By Vanette Colmenares
New York – It was a few minutes before 9AM when I arrived at the Philippine Consulate in Manhattan to keep an appointment earlier made the previous week. A man holding a Philippine flag, and Erwin, the front desk person greeted me and gave me a piece of paper to write my appointment on. Soon, Filipinos started to line up for their documentation needs.
That day, I chanced upon Cherry, the owner of Kabayan chain of restos who distributed flyers about her food truck which was just around the corner.
A couple of minutes passed and a black car stopped right in front of the Consulate building, and a man in black suit, alighted. It was the newly assigned Consul General Elmer Cato I presumed who briskly walked right inside. Then as if on cue, we were told to stand at attention while the Philippine flag was raised. Then one by one, we were allowed to enter following protocols of temperature taking and hand sanitizing, after which we were ushered in to our respected areas of business.
Window 6 was where I met Noli and Vanessa, two very helpful people, who updated me on the new laws that transpired over the years about documentation which I had to address if ever I returned home. I had my copied documents which I handed to them plus my original ones for proof as required.
On the next step, I was with E Rodriguez who was elated that we had the same middle name. I was made to sign another set of documents which preceded my fingerprinting and signature verification.
When I was done, Noli told me to come back before noon, as the oath taking for nationality reacquisition will then be held. I was amazed at how quick they operated. Probably the pandemic had made the flow of doing business at the Consulate easier than previous years when I too would sometimes need its services and had to wait hours on queue.
I barely had about an hour and a half to spare so I started walking along 5th Avenue and gazing at New York who is starting to wake up from the pandemic.
Within 5 minutes of my walk, I got a text message from the Consulate to go back as my documentation process was not yet done. I smiled and gave a reply while walking back. I did sign a few more documents and joked that I felt like a celebrity whose signature was much sought. After that, I quickly told Marvin, the receptionist at the front desk that I would be back in an hour for the final round of my appointment.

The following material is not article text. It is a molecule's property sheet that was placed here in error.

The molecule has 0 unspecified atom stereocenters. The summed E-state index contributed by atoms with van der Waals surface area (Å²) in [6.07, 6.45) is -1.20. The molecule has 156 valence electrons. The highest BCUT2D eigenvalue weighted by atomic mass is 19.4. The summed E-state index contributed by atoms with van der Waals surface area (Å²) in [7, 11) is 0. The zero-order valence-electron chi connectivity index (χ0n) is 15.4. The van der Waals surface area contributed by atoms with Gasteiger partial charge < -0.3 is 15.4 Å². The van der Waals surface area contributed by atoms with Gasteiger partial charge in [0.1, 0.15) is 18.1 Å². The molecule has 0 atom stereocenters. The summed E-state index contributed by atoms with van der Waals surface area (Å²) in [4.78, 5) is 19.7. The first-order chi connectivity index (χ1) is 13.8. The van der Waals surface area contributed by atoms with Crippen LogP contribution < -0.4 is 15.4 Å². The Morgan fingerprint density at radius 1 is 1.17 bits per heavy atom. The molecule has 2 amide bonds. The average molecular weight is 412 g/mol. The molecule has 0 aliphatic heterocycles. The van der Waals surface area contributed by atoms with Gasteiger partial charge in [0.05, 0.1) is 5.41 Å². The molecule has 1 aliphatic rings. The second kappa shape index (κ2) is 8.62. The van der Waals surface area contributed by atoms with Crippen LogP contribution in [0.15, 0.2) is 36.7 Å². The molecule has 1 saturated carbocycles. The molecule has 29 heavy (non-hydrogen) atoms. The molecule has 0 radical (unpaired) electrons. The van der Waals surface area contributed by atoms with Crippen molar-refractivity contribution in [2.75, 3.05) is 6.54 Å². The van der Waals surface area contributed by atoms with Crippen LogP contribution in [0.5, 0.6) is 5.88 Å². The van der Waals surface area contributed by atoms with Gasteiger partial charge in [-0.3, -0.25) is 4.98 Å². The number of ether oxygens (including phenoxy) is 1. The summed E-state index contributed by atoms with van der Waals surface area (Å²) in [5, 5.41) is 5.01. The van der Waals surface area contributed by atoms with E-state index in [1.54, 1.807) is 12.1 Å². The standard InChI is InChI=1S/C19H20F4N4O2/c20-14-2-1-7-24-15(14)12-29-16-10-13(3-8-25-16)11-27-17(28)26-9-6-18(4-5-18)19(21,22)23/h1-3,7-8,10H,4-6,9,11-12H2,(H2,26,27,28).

I have walked many days on 5th Avenue since my school is just a few blocks away from the Consulate, and thus I knew the neighborhood well. After a quick sandwich and water, I satiated my hunger and walked back. I was then ushered to a waiting area where about six people where already seated socially distanced.
I was told that the ConGen would be the one to officiate our oath taking and I was so elated that I had to tell my editor. But just as I texted, I saw him exit the building with an entourage and was puzzled. My hunch would be that if he didn’t return in a few minutes, another one would do it. True enough, we were ushered to the Kalayaan Hall on the 2nd floor where Vice Consul Tanya Ramiro officiated the rites.
It was a quick one – with an explanation of our restored rights as Filipino citizens, inviting us to spread the good news about the Philippines and welcoming balikbayan and all. VC Ramiro then told us to put our right hand to our chest, while we sang “Lupang Hinirang” and recited the “Panatang Makabayan.”
I perfectly remembered the patriotic pledge, however, this has been changed to something different this time. After that, VC Ramiro welcomed us back and off she went where she came from.
We were only six of us in the rite, and it would have been nice to have at most a five-minute welcome back chat. But that did not happen.
I was glad that in the year of the pandemic, I became an official citizen of three. One as an American, one as a Filipino, and the third as a certified senior citizen of the world. The seal of citizenships has been embedded in my soul. #